Jenny's Library

Reading Round-up 2013: week 47

Posted on: February 16, 2014

cover image for Hocus Pocus Takes the TrainHocus Pocus Takes the Train by Sylvie Desrosiers and Remy Simard

When a magician and his dog stop to enjoy a treat before boarding their train, the magic rabbit in the magician’s hat peeks out and spies a friend.  While Rabbit is trying to talk to a baby’s stuffed bunny, the magician and his dog have already boarded the train! And so have the baby and mother!  Will Rabbit and the stuffed bunny get left behind, or will Rabbit save the day?

Clear and expressive illustrations make this graphic novel perfect for newer readers.  The humor should appeal to younger children, who will also find it easy to relate to Rabbit’s worries and adventures.  This clever but simple book has me eager to read more by these authors.

cover image for This is How I Find HerThis is How I find Her by Sara Polsky

Every day, when Sophie comes home from school, she immediately looks for her mother.  The days that Sophie finds her mother in her studio  – those are the good days.   Then there are the days that Sophie finds her just as she was when she left for school; the blinds still closed, the apartment dark and silent.  Until one day Sophie finds her mother in her bedroom, unconscious, an half empty bottle of pills beside her.

There was a lot that I liked about this book, particularly the way it explored the relationship between Sophie and her extended family (her mother’s sister, and her cousin, who she used to play with as a child, but hasn’t seen in years), how Sophie’s mother’s illness affected her, and how Sophie struggled to cope with her mother’s suicide attempt.  For some reason it never really clicked with me though, and I can’t really put my finger on why.

cover image for The Spy PrincessSpy Princess by Sherwood Smith

Twelve year old Lilah never gets to do anything or go anywhere.  Stuck in her father’s palace, friendless and frustrated, she sneaks out one night in borrowed clothes in search of adventure.  Instead, she finds a revolution against her own family brewing.  Even more surprising, Lilah begins to think the revolutionaries may be right.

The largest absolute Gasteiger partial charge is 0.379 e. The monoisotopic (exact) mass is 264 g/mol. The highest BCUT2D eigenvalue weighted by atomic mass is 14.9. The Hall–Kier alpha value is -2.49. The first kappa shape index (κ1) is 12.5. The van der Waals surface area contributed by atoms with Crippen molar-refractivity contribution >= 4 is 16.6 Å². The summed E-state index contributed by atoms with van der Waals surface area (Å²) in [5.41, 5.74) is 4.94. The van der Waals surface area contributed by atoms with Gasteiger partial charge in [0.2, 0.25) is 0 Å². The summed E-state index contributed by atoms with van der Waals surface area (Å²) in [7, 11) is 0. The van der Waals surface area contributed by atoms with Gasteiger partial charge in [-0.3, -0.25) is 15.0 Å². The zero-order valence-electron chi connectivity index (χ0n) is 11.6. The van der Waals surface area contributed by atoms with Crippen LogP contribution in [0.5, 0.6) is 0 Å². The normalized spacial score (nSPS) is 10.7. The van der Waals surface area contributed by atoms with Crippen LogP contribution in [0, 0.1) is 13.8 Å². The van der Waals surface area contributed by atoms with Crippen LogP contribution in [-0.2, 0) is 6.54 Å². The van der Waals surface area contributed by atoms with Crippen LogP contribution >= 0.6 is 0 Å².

I so wanted to like this book – I love Sherwood Smith’s novels!  But it just wasn’t very well done.   Or, at least, it wasn’t what I’ve come to expect from her.  It’s a rather long book considering how little happens, and at the same time, I felt like the presentation of what was going on was rather shallow.  I felt like she wasn’t trusting her middle graders readers like she should, and that was making everything more complicated and yet less nuanced than it needed to be. (I know, that sounds contradictory, but it’s the difference between running around without much important happening versus really examining the situation.)

cover image for MontmorencyMontmorency by Eleanor Updale

Montmorency is a thief. Not a particularly notable thief, but a competent one. Or at least, he was. Until an accident during a job not only landed him in jail, but also left him seriously injured.  His ailments caught the attention of a Doctor Farcett, who was eager to see if his new treatments could give Montmorency the mobility he once had.  When the doctor’s surgeries meet with the success, Montmorency is then dragged along to lectures for show and tell.  While his fellow inmates grow increasingly jealous of his supposed good fortune, Montmorency plots his escape.

This was a very odd book.  And I don’t mean that it was strange in thought-provoking ways, just that it was unusual and perplexing at times.  Although occasionally fascinating, I kept wondering just who it was meant for.  It’s written at middle grade level, and yet all of the characters are adults.  Including a very annoying and absurd woman who decides to pursue Montmorency at one point.  It wasn’t a bad book, but it wasn’t really a good one either, and I really don’t know who I would suggest it to. Also, I’d hesitate to give it most middle grade readers simply because of how cliched all the female characters are, especially in light of how unique the main character is.

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